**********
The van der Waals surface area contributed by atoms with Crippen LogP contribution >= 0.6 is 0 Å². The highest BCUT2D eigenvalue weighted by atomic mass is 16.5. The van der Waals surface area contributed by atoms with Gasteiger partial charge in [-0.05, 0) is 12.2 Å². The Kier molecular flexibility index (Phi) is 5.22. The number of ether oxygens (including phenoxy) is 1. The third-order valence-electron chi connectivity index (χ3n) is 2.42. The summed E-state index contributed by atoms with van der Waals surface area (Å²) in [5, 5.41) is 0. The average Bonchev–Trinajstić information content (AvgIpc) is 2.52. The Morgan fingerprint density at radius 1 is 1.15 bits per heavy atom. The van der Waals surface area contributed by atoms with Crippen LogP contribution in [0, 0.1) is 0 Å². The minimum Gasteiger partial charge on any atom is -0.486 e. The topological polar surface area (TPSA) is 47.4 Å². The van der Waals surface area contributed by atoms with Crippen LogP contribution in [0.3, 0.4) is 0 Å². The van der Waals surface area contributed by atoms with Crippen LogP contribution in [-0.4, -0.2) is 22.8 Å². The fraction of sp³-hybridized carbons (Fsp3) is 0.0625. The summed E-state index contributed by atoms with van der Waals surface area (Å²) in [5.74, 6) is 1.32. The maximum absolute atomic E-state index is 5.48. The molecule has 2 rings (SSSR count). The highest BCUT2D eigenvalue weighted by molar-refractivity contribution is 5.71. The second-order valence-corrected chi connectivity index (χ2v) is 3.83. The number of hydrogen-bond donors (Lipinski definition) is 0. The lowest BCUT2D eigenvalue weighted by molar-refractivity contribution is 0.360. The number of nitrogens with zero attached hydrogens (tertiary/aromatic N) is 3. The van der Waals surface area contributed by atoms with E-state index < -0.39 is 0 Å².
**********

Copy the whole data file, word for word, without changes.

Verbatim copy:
The van der Waals surface area contributed by atoms with Crippen LogP contribution >= 0.6 is 0 Å². The highest BCUT2D eigenvalue weighted by atomic mass is 16.5. The van der Waals surface area contributed by atoms with Gasteiger partial charge in [-0.05, 0) is 12.2 Å². The Kier molecular flexibility index (Phi) is 5.22. The number of ether oxygens (including phenoxy) is 1. The third-order valence-electron chi connectivity index (χ3n) is 2.42. The summed E-state index contributed by atoms with van der Waals surface area (Å²) in [5, 5.41) is 0. The average Bonchev–Trinajstić information content (AvgIpc) is 2.52. The Morgan fingerprint density at radius 1 is 1.15 bits per heavy atom. The van der Waals surface area contributed by atoms with Crippen LogP contribution in [0, 0.1) is 0 Å². The minimum Gasteiger partial charge on any atom is -0.486 e. The topological polar surface area (TPSA) is 47.4 Å². The van der Waals surface area contributed by atoms with Crippen LogP contribution in [0.3, 0.4) is 0 Å². The van der Waals surface area contributed by atoms with Crippen LogP contribution in [-0.4, -0.2) is 22.8 Å². The fraction of sp³-hybridized carbons (Fsp3) is 0.0625. The summed E-state index contributed by atoms with van der Waals surface area (Å²) in [5.74, 6) is 1.32. The maximum absolute atomic E-state index is 5.48. The molecule has 2 rings (SSSR count). The highest BCUT2D eigenvalue weighted by molar-refractivity contribution is 5.71. The second-order valence-corrected chi connectivity index (χ2v) is 3.83. The number of hydrogen-bond donors (Lipinski definition) is 0. The lowest BCUT2D eigenvalue weighted by molar-refractivity contribution is 0.360. The number of nitrogens with zero attached hydrogens (tertiary/aromatic N) is 3. The van der Waals surface area contributed by atoms with E-state index < -0.39 is 0 Å².